Portland's new school estimates push $1 billion and everyone is asking why
The math just isn't adding up.
In recently released materials, Portland Public Schools administrators now say they are nearly $200 million short on the projects they proposed to voters just a year ago. The district says it would need closer to $980 million to rebuild Madison, Lincoln and Benson Polytechnic high schools, as well as other upgrades.
The district — which has seen massive leadership change in the year since it asked voters for $790 million — still doesn't have a clear answer on why the projects are coming in so much more expensive than it calculated.
Harry Esteve, the district spokesperson, said he couldn't clarify the current estimates of the Madison and Benson Tech projects before Monday.
In board materials, Madison High, which was initially billed as a $146 million school, appears to be coming in just shy of $200 million. That would be at the top of the range that cost estimators gave the district.
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• "Portland's $100 million question: why are its new schools so expensive?"
Benson Tech, which was supposed to cost about $202 million, is "significantly over current budget" but by exactly how much was unknown at press time. Initial estimates — including from the district's consultants — put Benson's architectural, engineering and other "soft costs" at between 13 percent and 25 percent. The most current publicly available numbers are for 55 percent, or $58 million. That's at least $42 million more than originally budgeted.
Lincoln High, which is finishing its design process (see related story: "Lincoln Logs 2: Parents weigh in on school design"), is still estimated to cost $245 million — $58 million more than expected.
Some of the cost overruns might have been avoided if the district had taken the most conservative estimates prepared by its consultants. Instead, the project team, headed by now-departed Chief Operating Officer Jerry Vincent, presented the board and bond committee with the most aggressive numbers.
Amy Kohnstamm, who chaired the school board's 2017 bond committee, said she relied on the technical staff to provide her with complete information.
"Clearly the district has work to do on improving project controls and making sure the superintendent and board are receiving accurate and well-vetted information that's needed to inform important decisions, because ultimately we are accountable to the public," Kohnstamm said in an email. "As a board member, this situation is really troubling, because I need to be able to trust the technical information and advice we receive."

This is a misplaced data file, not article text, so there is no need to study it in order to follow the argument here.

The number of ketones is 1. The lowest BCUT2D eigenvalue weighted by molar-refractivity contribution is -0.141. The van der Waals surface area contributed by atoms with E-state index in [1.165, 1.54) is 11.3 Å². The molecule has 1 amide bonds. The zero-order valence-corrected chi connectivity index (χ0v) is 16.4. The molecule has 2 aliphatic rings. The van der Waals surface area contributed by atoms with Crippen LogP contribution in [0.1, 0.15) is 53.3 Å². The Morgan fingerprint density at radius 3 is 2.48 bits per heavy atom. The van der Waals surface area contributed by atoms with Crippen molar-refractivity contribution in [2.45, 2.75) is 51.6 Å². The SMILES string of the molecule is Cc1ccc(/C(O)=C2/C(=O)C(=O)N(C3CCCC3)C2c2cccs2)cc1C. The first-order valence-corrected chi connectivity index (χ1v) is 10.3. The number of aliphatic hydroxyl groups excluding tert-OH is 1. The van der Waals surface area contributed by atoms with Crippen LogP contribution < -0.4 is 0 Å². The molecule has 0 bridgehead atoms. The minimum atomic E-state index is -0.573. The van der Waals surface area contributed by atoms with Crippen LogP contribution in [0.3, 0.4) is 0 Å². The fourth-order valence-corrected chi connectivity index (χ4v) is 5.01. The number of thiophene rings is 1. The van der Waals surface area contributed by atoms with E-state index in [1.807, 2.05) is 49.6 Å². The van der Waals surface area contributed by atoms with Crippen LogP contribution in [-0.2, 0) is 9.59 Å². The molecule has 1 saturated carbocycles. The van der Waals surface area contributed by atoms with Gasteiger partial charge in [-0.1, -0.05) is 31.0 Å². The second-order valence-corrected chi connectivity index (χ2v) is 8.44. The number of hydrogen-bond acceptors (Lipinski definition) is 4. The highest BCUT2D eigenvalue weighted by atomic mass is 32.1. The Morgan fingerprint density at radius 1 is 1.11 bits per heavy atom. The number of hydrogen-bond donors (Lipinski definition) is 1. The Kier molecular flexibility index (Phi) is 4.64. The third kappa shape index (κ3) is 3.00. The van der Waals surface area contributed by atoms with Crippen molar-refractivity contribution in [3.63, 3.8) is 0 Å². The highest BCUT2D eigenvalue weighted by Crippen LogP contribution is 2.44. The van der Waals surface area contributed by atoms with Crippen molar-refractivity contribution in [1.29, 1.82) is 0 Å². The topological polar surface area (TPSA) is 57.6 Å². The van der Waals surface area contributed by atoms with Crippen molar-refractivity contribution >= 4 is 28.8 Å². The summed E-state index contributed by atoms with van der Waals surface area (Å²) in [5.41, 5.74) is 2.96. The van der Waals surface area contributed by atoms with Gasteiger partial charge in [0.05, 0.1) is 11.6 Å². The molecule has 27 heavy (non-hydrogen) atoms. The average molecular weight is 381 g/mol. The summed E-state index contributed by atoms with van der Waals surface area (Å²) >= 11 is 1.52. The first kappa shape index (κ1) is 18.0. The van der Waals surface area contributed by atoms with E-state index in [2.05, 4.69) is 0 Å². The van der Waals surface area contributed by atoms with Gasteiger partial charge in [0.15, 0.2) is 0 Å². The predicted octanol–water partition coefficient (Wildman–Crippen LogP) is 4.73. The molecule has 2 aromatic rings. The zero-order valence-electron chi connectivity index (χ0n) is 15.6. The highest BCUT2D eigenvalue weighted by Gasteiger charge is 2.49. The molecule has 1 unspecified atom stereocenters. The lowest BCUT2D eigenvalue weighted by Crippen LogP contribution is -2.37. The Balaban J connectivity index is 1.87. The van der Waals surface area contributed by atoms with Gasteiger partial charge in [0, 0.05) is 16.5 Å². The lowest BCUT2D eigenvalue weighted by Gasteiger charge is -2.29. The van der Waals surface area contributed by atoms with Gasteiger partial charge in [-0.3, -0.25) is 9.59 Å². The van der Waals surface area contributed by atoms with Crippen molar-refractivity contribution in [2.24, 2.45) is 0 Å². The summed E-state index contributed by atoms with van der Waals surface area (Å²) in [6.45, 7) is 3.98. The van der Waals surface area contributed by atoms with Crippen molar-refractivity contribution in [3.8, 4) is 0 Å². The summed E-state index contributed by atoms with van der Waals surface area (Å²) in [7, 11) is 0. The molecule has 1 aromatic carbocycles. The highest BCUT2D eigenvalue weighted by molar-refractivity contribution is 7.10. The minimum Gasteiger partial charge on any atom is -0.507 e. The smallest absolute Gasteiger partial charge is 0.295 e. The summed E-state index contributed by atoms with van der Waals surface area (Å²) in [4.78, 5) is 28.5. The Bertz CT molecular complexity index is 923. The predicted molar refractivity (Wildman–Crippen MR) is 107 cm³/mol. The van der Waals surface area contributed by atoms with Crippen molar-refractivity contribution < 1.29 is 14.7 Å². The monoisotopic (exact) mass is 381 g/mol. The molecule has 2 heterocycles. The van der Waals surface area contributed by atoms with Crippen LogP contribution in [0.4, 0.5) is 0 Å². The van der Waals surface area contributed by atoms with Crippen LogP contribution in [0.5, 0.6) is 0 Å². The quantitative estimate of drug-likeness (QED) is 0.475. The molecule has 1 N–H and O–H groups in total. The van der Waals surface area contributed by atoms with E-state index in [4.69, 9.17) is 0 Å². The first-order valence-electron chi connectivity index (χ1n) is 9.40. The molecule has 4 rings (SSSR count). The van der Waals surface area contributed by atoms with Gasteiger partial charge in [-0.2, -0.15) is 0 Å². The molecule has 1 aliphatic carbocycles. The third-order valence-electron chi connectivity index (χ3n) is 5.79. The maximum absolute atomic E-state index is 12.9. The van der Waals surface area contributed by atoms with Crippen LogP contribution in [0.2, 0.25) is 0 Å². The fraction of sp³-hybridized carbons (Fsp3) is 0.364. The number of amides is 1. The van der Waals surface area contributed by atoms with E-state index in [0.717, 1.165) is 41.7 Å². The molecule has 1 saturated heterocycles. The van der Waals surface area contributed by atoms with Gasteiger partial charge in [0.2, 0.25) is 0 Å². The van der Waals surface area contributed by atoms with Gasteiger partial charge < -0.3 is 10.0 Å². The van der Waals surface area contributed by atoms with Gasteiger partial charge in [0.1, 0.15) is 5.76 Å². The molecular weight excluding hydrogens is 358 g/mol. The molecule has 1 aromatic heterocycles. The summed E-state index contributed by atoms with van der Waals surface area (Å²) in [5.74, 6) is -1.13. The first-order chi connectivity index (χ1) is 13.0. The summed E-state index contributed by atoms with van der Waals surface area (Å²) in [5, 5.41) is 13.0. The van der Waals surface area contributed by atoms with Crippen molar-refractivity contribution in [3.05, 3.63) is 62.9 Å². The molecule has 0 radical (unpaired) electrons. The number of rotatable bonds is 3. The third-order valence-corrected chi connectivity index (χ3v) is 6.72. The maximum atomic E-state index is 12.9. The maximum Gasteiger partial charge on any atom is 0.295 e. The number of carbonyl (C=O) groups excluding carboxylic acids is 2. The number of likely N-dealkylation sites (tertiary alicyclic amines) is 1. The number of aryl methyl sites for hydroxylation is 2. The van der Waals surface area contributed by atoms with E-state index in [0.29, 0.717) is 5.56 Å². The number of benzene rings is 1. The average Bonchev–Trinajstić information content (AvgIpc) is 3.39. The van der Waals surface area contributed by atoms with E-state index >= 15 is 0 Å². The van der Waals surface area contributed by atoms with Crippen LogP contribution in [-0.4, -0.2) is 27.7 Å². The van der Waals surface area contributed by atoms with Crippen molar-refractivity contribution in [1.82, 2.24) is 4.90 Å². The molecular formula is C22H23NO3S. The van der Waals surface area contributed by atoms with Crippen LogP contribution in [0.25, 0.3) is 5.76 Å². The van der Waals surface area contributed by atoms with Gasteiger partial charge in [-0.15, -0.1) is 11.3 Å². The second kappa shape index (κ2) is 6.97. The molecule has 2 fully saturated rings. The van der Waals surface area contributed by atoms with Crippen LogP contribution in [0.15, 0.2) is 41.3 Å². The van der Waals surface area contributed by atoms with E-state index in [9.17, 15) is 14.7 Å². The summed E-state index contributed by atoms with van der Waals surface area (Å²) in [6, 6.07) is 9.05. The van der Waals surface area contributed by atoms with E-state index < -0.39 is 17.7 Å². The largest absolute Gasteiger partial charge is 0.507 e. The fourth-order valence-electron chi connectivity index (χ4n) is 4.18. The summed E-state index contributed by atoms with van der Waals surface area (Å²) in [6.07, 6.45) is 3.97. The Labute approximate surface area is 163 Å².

She added that the 2012 bond program was well-run and that the committee relied on the same approach for 2017.
In a letter that it will present to the board on Tuesday, the Bond Accountability Committee agreed that the 2012 bond was well-run but accused the current board of not being thrifty enough.
"In our judgment, budget discipline on the 2017 bond was abandoned with the Madison vote," reads the unsigned letter. The committee is chaired by retired contractor Kevin Spellman. "Firm budgets should be immediately re-established for the high schools, and the project teams should be instructed to adhere to them."
The committee praised the Office of School Modernization — which runs the bond programs — for double-checking that the estimates it's getting are reasonable compared to other school building projects.
"In the broadest sense, Franklin and Roosevelt's costs are in a "reasonable" zone while Madison and Lincoln's are not," the oversight committee summarized.
The 2017 ballot request to voters said the money would: "Renovate or replace schools, including Benson, Lincoln, Madison and Kellogg, to improve health and safety and provide up-to-date classrooms and facilities, and increase access to technology and modern learning environments."
That is very similar to the language in the legal document to bond investors.
Yousef Awwad, who as interim superintendent signed that document when about half of the bonds were sold last summer, is currently in a legal battle with the district over his sudden termination in November. But Awwad answered questions from the Tribune through his lawyer about what he thinks happened.
He said the $790 million bond issue could actually be worth $818 million to $828 million when one adds in matching grants, bond premiums and interest earned on the bonds that have already been sold.
Awwad also said that new tariffs imposed from Trump administration policies and the red-hot Portland construction market have pushed costs higher than they expected.
Beyond that, he said he would need to see more detailed information from the district, which has so far not been provided.
Awwad emphasized that the team was acutely aware of the need to be clear and accountable to voters.
"During the whole process, we were direct and honest with the public," Awwad wrote. "We wanted to restore credibility with the voters after the lead in the water crisis. We worked extremely hard to be transparent and that's why we had the community advisory group to look over our shoulders. I believe this is true for every member of the team, including the staff and the board members involved."
See for yourself
The Portland Public Schools board will receive a detailed presentation on the current construction and budget impacts beginning around 6:25 p.m., Tuesday, Aug. 14. Watch in person at 501 N Dixon St. or livestreamed at pps.net/page/1791.